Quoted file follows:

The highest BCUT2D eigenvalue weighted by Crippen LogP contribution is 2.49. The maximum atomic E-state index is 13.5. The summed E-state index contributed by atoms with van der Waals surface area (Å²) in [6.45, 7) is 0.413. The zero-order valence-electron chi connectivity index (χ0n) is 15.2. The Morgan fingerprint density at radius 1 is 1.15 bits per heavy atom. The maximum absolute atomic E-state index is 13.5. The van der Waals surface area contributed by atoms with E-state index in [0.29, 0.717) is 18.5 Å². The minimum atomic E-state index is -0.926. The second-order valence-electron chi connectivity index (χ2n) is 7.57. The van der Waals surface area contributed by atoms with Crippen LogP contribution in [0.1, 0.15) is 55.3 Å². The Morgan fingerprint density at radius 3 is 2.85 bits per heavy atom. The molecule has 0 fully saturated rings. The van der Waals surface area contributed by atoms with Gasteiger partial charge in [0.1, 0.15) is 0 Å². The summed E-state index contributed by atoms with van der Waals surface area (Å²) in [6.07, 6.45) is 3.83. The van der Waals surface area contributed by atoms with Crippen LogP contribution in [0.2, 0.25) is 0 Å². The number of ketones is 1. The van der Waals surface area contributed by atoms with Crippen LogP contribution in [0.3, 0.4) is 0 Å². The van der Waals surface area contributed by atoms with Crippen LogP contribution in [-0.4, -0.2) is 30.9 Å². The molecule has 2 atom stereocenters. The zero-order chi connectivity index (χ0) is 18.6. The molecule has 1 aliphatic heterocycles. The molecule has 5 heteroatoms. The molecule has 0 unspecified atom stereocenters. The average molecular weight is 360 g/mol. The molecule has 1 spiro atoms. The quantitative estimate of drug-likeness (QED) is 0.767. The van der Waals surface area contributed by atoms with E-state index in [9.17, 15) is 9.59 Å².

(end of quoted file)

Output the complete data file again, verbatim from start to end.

The highest BCUT2D eigenvalue weighted by Crippen LogP contribution is 2.49. The maximum atomic E-state index is 13.5. The summed E-state index contributed by atoms with van der Waals surface area (Å²) in [6.45, 7) is 0.413. The zero-order valence-electron chi connectivity index (χ0n) is 15.2. The Morgan fingerprint density at radius 1 is 1.15 bits per heavy atom. The maximum absolute atomic E-state index is 13.5. The van der Waals surface area contributed by atoms with E-state index in [0.29, 0.717) is 18.5 Å². The minimum atomic E-state index is -0.926. The second-order valence-electron chi connectivity index (χ2n) is 7.57. The van der Waals surface area contributed by atoms with Crippen LogP contribution in [0.1, 0.15) is 55.3 Å². The Morgan fingerprint density at radius 3 is 2.85 bits per heavy atom. The molecule has 0 fully saturated rings. The van der Waals surface area contributed by atoms with Gasteiger partial charge in [0.1, 0.15) is 0 Å². The summed E-state index contributed by atoms with van der Waals surface area (Å²) in [6.07, 6.45) is 3.83. The van der Waals surface area contributed by atoms with Crippen LogP contribution in [0.2, 0.25) is 0 Å². The number of ketones is 1. The van der Waals surface area contributed by atoms with Crippen LogP contribution in [0.3, 0.4) is 0 Å². The van der Waals surface area contributed by atoms with Crippen LogP contribution in [-0.4, -0.2) is 30.9 Å². The molecule has 2 atom stereocenters. The zero-order chi connectivity index (χ0) is 18.6. The molecule has 1 aliphatic heterocycles. The molecule has 5 heteroatoms. The molecule has 0 unspecified atom stereocenters. The average molecular weight is 360 g/mol. The molecule has 1 spiro atoms. The quantitative estimate of drug-likeness (QED) is 0.767. The van der Waals surface area contributed by atoms with E-state index in [9.17, 15) is 9.59 Å².